So you’ve still got a couple weeks to make charitable donations that you can count for 2009 – as long as they’re for Haiti earthquake relief efforts. However, be very careful about which charities you give to as many scammers are taking advantage of the situation and stealing donations using false charities. Your best option is to stick with well-known charities or charities you’ve donated to in the past. Make sure you initiate the donation yourself rather than giving out your information on the phone or via email. A couple of suggestions I can give you for good charities are Mennonite Central Committee and YWAM Haiti Relief Fund.

       As you know, I was in Haiti on a short-term mission trip just a few days after the earthquake happened. I met many great people while I was there, so I’m interested to hear how you’re helping the people of Haiti. Share your story in the comments if you’d like!

       I told you when I got back from Haiti that I wanted to take some time to process my thoughts. I’ve done that and now I’m ready to share some of my reflections on the trip. This probably isn’t going to be the most insightful post you’ll ever read, but these are the things I’ve learned from my very short time in Haiti.

We Are Extremely Blessed

       Traveling to one of the poorest countries in the world is sure to open your eyes. Yes, I knew before I left that even poor Americans are extremely wealthy and blessed compared to the rest of the world. Yes, I had read about living conditions in Haiti and other third-world countries. But until you go and see it for yourself, you can’t truly comprehend just how blessed we really are. I still don’t fully understand it because I was only there for a little over a week.

       We have so much that we take for granted every day. Smooth roads to drive on (and cars to drive), solid homes to live in, and access to high quality medical care are all major blessings that we hardly consider day to day. We complain when there’s a pothole on our street, but even the worst roads in America are better than some of the best roads in a third-world country. The streets in Haitian cities and towns are littered with trash (and I mean lots of trash) because there’s no garbage collection. Yeah, there might be a city dump – but it’s too far outside the city for most people to worry about taking their trash out there. Our streets are clean and we have numerous affordable options for getting rid of our garbage.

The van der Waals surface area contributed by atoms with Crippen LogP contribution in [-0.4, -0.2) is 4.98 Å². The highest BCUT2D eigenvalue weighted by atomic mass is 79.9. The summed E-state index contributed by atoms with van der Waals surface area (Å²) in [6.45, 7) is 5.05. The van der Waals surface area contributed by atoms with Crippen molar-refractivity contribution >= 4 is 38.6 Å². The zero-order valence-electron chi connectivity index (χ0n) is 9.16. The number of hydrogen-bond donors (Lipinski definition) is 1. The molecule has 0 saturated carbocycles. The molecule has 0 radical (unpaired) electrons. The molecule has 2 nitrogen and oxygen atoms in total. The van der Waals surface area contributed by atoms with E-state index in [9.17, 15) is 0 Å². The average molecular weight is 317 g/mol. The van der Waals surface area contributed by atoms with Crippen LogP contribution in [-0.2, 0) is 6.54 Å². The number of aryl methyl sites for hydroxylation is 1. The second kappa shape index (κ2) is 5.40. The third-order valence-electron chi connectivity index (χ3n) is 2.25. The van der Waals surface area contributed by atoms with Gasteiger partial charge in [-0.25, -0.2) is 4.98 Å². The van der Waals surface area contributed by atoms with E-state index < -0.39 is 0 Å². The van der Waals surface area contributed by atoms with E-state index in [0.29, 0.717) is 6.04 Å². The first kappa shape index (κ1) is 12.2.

We complain about our government and politicians, but it’s ten times better in America than in many other countries. We have our scandals and self-dealings, but the level of corruption in the Haitian government would bog down America’s legal system.

       We have public schools for everyone to attend at no cost (aside from taxes, of course). School in Haiti can cost $200-300/month (US dollars), but the average income in Haiti is $250/year (US dollars). Get an education in the US and you can probably find a decent job. In Haiti, it doesn’t matter if you have a great education – if you don’t know someone in the company (a family member or very good friend), you’re not going to get a job. Period.

       If you can’t afford food in America, you can qualify for food stamps and you’ll be able to eat and feed your family. In Haiti, there’s no such thing. We have breakfast, lunch, and dinner. In Haiti, mealtime is whenever you earn enough money to buy food. For most people, that means they get to eat once a day – if they’re lucky.

       I don’t say these things to make you (or myself) feel guilty. I’m saying them because we need to realize just how blessed we are. Even the worst day for a poor American is far better than what most people in Haiti can even dream about. We need to see how rich we are and appreciate it. We need to see that we have been given so much. And then we need to open our hearts in generosity to share with those who have so little.

Short-term Missions Help You More than They Help Those You Go to Serve

       Our team renovated a building that used to be a hospital. It was run down, filled with trash, completely unsanitary, and had no electricity or working plumbing. We brought it back to an operable condition, but did we (our efforts) have a long-term impact? Probably not. Yes, it helped. Yes, it was needed. But we would be fooling ourselves and full of pride if we thought we made a big difference in the one week we spent there.

       Other people on our team cared for the sick, cleaned their wounds, and put on fresh bandages. They cared for people who had no advocates. They tried their hardest to provide the best medical care they could with the limited skills and supplies they had. The work they did was great, but who will do the work tomorrow? Next week? Next month? Next year?

       I’m not trying to trivialize the work that we did. I know we helped many Haitians while we were there, and I know God will continue to work through the efforts we gave during that week. I’m just saying that it takes much more than a renovated hospital, clean bandages, a new home, or any other number of short-term mission projects to make a lasting change in a community or culture. The truth is that we did more for ourselves on this mission trip than we did for the people of Haiti.